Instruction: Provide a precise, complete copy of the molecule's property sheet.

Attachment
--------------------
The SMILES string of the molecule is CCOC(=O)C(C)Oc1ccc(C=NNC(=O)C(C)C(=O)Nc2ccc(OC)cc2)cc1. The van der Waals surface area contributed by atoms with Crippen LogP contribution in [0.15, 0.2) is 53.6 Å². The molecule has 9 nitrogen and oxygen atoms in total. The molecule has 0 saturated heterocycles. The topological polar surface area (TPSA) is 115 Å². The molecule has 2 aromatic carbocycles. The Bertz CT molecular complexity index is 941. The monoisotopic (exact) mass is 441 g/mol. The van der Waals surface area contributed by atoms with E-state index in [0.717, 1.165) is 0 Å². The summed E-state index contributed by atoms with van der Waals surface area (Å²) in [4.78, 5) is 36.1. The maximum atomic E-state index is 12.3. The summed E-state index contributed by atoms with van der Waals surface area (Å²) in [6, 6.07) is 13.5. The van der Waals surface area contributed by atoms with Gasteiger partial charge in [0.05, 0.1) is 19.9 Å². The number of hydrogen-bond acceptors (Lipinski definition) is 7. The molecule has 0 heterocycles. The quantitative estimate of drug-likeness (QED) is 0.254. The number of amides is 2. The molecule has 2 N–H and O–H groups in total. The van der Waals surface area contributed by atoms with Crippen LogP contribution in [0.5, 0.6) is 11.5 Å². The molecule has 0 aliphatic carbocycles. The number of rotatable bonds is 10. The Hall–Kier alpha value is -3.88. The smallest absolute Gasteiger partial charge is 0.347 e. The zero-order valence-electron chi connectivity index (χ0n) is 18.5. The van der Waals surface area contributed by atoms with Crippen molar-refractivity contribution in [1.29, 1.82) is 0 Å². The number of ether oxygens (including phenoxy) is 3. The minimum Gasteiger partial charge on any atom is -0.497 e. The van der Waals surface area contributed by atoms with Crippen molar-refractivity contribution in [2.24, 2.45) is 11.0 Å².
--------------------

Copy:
The SMILES string of the molecule is CCOC(=O)C(C)Oc1ccc(C=NNC(=O)C(C)C(=O)Nc2ccc(OC)cc2)cc1. The van der Waals surface area contributed by atoms with Crippen LogP contribution in [0.15, 0.2) is 53.6 Å². The molecule has 9 nitrogen and oxygen atoms in total. The molecule has 0 saturated heterocycles. The topological polar surface area (TPSA) is 115 Å². The molecule has 2 aromatic carbocycles. The Bertz CT molecular complexity index is 941. The monoisotopic (exact) mass is 441 g/mol. The van der Waals surface area contributed by atoms with E-state index in [0.717, 1.165) is 0 Å². The summed E-state index contributed by atoms with van der Waals surface area (Å²) in [4.78, 5) is 36.1. The maximum atomic E-state index is 12.3. The summed E-state index contributed by atoms with van der Waals surface area (Å²) in [6, 6.07) is 13.5. The van der Waals surface area contributed by atoms with Gasteiger partial charge in [0.05, 0.1) is 19.9 Å². The number of hydrogen-bond acceptors (Lipinski definition) is 7. The molecule has 0 heterocycles. The quantitative estimate of drug-likeness (QED) is 0.254. The number of amides is 2. The molecule has 2 N–H and O–H groups in total. The van der Waals surface area contributed by atoms with Crippen LogP contribution in [0.5, 0.6) is 11.5 Å². The molecule has 0 aliphatic carbocycles. The number of rotatable bonds is 10. The Hall–Kier alpha value is -3.88. The smallest absolute Gasteiger partial charge is 0.347 e. The zero-order valence-electron chi connectivity index (χ0n) is 18.5. The van der Waals surface area contributed by atoms with Crippen molar-refractivity contribution in [1.29, 1.82) is 0 Å². The number of ether oxygens (including phenoxy) is 3. The minimum Gasteiger partial charge on any atom is -0.497 e. The van der Waals surface area contributed by atoms with Crippen molar-refractivity contribution in [2.24, 2.45) is 11.0 Å².